I will never forget my very first job interview. We were living in Eretz Yisrael at the time, and I had applied for a position as assistant rabbi at a shul in the tri-state area and was scheduled to meet with the senior rabbi, in the lobby of the Jerusalem Plaza Hotel. My hands were sweating, my heart was pounding, I was very nervous and eager to make a good impression.
My wife and I arrived promptly at 1:55, five minutes before our appointed time. We found a quiet place, sat down on one of the couches, across from a small restaurant in the lobby. There we waited, conversing nervously in an undertone, our eyes constantly eyeing the hotel’s main door.
We waited…and waited…and waited. Thirty minutes later, the rabbi had yet to show.
“Why don’t we get lunch?” I suggested. “While we eat, I’ll keep scanning the lobby and see if he’s coming.”
We walked over to the lobby restaurant and were seated in clear view of the front door. As Murphy’s Law would have it, no sooner had the waiter set my plate in front of me that the rabbi walked in. He was impossible to miss: an imposing man, over 6’5”, he saw me immediately and beelined right towards us.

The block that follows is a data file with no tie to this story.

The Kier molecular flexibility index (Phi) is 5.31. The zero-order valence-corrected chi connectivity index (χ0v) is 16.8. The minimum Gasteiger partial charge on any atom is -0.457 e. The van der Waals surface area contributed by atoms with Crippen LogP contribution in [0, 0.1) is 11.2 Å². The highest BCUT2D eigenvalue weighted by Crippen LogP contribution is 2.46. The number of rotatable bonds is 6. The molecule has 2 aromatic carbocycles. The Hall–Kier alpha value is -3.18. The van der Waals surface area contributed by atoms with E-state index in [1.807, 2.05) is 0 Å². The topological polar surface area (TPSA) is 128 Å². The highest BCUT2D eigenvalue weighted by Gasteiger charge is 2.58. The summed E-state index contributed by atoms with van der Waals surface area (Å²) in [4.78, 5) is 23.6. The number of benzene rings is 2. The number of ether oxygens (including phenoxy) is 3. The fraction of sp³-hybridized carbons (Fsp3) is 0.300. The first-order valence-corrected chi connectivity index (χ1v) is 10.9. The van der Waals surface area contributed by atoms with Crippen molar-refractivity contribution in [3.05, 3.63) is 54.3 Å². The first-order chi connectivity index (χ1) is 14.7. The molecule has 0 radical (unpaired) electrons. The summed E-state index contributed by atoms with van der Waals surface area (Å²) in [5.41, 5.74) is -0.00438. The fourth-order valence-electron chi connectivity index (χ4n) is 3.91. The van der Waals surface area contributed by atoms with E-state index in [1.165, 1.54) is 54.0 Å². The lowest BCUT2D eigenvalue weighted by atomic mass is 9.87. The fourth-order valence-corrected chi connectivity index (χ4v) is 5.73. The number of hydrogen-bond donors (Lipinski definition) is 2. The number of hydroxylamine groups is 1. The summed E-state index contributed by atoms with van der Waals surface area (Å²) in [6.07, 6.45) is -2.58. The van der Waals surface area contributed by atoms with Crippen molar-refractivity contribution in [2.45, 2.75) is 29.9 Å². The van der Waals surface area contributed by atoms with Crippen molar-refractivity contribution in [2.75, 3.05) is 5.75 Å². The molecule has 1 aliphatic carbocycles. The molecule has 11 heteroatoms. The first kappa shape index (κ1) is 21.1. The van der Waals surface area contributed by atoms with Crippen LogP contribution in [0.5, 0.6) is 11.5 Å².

“Lunch is on me!” he announced, patting my shoulder. “As soon as you’re done, meet me over there on the couches!”
My wife and I finished our meal in nervous silence. We bentched and walked back out to the main lobby, where the rabbi was patiently waiting. I sat down, mentally preparing my elevator pitch.
But before I could speak, the rabbi looked at me and asked, “Where’s your tie?”
“My tie?” I said, confused. “I don’t wear a tie.”